Both men lunged for it at the same moment, but Langdon had the high ground and got there first, grasping the handle and pointing the weapon at his attacker, who stopped short just beneath him, staring defiantly into the barrel of the gun.
In the glow of the flashlight, Langdon could see the man’s salt-and-pepper beard and stark white pants … and in an instant, he knew who it was.
The navy officer from the Guggenheim …
Langdon leveled the gun at the man’s head, feeling his index finger on the trigger. “You killed my friend Edmond Kirsch.”
The man was out of breath, but his reply was immediate, his voice like ice. “I settled a score. Your friend Edmond Kirsch killed my family.”
LANGDON BROKE MY ribs.
Admiral Avila felt sharp stabs each time he inhaled, wincing in pain as his chest heaved desperately, trying to restore oxygen to his body. Crouched on the stairs above him, Robert Langdon stared down, aiming the pistol awkwardly at Avila’s midsection.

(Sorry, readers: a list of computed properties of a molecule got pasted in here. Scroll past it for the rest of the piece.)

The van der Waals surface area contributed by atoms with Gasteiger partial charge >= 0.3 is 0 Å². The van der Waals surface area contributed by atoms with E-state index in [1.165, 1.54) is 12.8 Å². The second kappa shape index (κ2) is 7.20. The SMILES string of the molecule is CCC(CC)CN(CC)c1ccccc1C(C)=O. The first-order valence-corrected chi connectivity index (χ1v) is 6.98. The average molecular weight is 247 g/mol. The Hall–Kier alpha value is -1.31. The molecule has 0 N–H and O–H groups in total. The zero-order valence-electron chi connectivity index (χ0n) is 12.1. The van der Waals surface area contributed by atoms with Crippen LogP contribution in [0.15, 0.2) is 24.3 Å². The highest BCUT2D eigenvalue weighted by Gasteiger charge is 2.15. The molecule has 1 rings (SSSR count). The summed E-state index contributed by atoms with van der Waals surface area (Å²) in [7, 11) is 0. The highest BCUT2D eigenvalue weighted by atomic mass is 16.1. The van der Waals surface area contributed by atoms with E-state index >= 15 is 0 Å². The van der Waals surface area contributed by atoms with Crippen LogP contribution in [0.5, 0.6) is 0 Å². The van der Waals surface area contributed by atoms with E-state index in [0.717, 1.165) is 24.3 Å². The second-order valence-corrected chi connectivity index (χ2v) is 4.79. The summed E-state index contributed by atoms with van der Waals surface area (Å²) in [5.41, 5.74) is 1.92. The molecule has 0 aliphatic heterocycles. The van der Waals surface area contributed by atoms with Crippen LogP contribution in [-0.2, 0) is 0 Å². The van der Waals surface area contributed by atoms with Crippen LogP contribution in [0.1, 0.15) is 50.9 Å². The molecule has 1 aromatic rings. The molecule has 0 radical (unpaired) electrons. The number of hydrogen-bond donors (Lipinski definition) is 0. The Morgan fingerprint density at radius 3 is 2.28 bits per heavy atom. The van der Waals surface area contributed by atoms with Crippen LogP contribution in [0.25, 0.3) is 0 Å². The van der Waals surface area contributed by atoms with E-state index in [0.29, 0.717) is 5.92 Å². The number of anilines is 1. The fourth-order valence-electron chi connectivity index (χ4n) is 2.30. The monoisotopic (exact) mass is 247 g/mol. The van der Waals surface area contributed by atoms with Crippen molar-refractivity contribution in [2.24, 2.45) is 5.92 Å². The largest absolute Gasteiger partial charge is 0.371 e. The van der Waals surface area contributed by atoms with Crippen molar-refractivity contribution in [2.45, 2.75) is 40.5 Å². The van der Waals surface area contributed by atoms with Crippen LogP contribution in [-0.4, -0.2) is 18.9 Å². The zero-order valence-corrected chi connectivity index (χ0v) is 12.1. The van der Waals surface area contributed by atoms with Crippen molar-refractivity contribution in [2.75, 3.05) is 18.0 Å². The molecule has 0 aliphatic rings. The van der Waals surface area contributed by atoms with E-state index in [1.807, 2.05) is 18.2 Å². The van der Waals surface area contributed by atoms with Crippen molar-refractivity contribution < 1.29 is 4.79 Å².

Avila’s military training instantly kicked in, and he began assessing his situation. In the negative column, his enemy held both the weapon and the high ground. In the positive column, judging from the professor’s unusual grip on the gun, he had very little experience with firearms.
He has no intention of shooting me, Avila decided. He will hold me and wait for the security guards. From all the shouting outside, it was clear that Sagrada Familia’s security officers had heard the gunshots and were now hurrying into the building.
I must act quickly.
Keeping his hands raised in surrender, Avila shifted slowly onto his knees, conveying full compliance and submission.
Give Langdon the sense that he is in total control.
Despite his fall down the stairs, Avila could feel that the object he had lodged in the back of his belt was still there–the ceramic pistol with which he had killed Kirsch inside the Guggenheim. He had chambered the last remaining bullet before entering the church but had not needed to use it, killing one of the guards silently and stealing his far more efficient gun, which, unfortunately, Langdon was now aiming at him. Avila wished he had left the safety engaged, guessing Langdon probably would have had no idea how to release it.